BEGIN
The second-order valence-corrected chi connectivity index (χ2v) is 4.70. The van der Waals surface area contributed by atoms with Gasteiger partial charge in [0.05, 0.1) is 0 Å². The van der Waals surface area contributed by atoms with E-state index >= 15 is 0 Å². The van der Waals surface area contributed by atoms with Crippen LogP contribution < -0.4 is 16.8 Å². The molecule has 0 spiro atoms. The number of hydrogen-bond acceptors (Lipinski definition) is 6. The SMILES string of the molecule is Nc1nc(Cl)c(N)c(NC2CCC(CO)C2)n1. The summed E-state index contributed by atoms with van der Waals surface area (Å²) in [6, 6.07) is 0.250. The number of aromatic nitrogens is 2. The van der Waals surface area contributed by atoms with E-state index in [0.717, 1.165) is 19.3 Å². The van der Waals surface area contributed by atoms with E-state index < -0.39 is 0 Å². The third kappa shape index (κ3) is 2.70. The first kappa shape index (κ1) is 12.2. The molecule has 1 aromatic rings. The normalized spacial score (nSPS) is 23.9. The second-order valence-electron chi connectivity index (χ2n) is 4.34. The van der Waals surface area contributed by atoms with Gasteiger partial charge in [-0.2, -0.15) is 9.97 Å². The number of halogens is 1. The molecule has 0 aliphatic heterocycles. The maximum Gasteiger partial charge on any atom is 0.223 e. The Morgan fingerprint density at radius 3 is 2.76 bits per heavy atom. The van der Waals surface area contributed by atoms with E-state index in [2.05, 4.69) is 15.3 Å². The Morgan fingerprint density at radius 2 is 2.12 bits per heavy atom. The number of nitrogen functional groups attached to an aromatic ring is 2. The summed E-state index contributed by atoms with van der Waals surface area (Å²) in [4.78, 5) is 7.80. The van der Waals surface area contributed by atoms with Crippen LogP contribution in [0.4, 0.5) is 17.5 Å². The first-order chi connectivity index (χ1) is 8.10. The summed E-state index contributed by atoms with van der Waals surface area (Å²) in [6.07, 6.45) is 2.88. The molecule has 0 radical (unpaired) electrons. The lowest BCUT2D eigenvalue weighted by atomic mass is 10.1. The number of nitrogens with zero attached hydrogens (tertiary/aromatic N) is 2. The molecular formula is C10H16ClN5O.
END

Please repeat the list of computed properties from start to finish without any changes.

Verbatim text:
The second-order valence-corrected chi connectivity index (χ2v) is 4.70. The van der Waals surface area contributed by atoms with Gasteiger partial charge in [0.05, 0.1) is 0 Å². The van der Waals surface area contributed by atoms with E-state index >= 15 is 0 Å². The van der Waals surface area contributed by atoms with Crippen LogP contribution < -0.4 is 16.8 Å². The molecule has 0 spiro atoms. The number of hydrogen-bond acceptors (Lipinski definition) is 6. The SMILES string of the molecule is Nc1nc(Cl)c(N)c(NC2CCC(CO)C2)n1. The summed E-state index contributed by atoms with van der Waals surface area (Å²) in [6, 6.07) is 0.250. The number of aromatic nitrogens is 2. The van der Waals surface area contributed by atoms with E-state index in [0.717, 1.165) is 19.3 Å². The van der Waals surface area contributed by atoms with E-state index < -0.39 is 0 Å². The third kappa shape index (κ3) is 2.70. The first kappa shape index (κ1) is 12.2. The molecule has 1 aromatic rings. The normalized spacial score (nSPS) is 23.9. The second-order valence-electron chi connectivity index (χ2n) is 4.34. The van der Waals surface area contributed by atoms with Gasteiger partial charge in [-0.2, -0.15) is 9.97 Å². The number of halogens is 1. The molecule has 0 aliphatic heterocycles. The maximum Gasteiger partial charge on any atom is 0.223 e. The Morgan fingerprint density at radius 3 is 2.76 bits per heavy atom. The van der Waals surface area contributed by atoms with E-state index in [2.05, 4.69) is 15.3 Å². The Morgan fingerprint density at radius 2 is 2.12 bits per heavy atom. The number of nitrogen functional groups attached to an aromatic ring is 2. The summed E-state index contributed by atoms with van der Waals surface area (Å²) in [4.78, 5) is 7.80. The van der Waals surface area contributed by atoms with Crippen LogP contribution in [0.4, 0.5) is 17.5 Å². The first-order chi connectivity index (χ1) is 8.10. The summed E-state index contributed by atoms with van der Waals surface area (Å²) in [6.07, 6.45) is 2.88. The molecule has 0 radical (unpaired) electrons. The lowest BCUT2D eigenvalue weighted by atomic mass is 10.1. The number of nitrogens with zero attached hydrogens (tertiary/aromatic N) is 2. The molecular formula is C10H16ClN5O.